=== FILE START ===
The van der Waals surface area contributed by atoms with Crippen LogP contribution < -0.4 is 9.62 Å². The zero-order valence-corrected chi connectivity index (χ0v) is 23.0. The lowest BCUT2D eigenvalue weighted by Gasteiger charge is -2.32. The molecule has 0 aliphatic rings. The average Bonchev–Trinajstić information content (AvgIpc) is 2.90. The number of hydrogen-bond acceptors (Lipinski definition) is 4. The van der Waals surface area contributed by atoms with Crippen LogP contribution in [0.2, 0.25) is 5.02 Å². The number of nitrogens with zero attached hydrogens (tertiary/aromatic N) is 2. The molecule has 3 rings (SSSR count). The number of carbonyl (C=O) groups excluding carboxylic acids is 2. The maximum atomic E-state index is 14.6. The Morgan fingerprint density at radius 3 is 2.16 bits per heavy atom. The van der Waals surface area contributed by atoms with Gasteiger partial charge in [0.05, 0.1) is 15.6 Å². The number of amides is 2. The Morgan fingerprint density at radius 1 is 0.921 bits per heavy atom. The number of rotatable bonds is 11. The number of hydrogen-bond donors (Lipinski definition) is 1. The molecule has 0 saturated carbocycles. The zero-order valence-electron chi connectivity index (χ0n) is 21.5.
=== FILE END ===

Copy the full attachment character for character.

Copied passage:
The van der Waals surface area contributed by atoms with Crippen LogP contribution < -0.4 is 9.62 Å². The zero-order valence-corrected chi connectivity index (χ0v) is 23.0. The lowest BCUT2D eigenvalue weighted by Gasteiger charge is -2.32. The molecule has 0 aliphatic rings. The average Bonchev–Trinajstić information content (AvgIpc) is 2.90. The number of hydrogen-bond acceptors (Lipinski definition) is 4. The van der Waals surface area contributed by atoms with Crippen LogP contribution in [0.2, 0.25) is 5.02 Å². The number of nitrogens with zero attached hydrogens (tertiary/aromatic N) is 2. The molecule has 3 rings (SSSR count). The number of carbonyl (C=O) groups excluding carboxylic acids is 2. The maximum atomic E-state index is 14.6. The Morgan fingerprint density at radius 3 is 2.16 bits per heavy atom. The van der Waals surface area contributed by atoms with Gasteiger partial charge in [0.05, 0.1) is 15.6 Å². The number of amides is 2. The Morgan fingerprint density at radius 1 is 0.921 bits per heavy atom. The number of rotatable bonds is 11. The number of hydrogen-bond donors (Lipinski definition) is 1. The molecule has 0 saturated carbocycles. The zero-order valence-electron chi connectivity index (χ0n) is 21.5.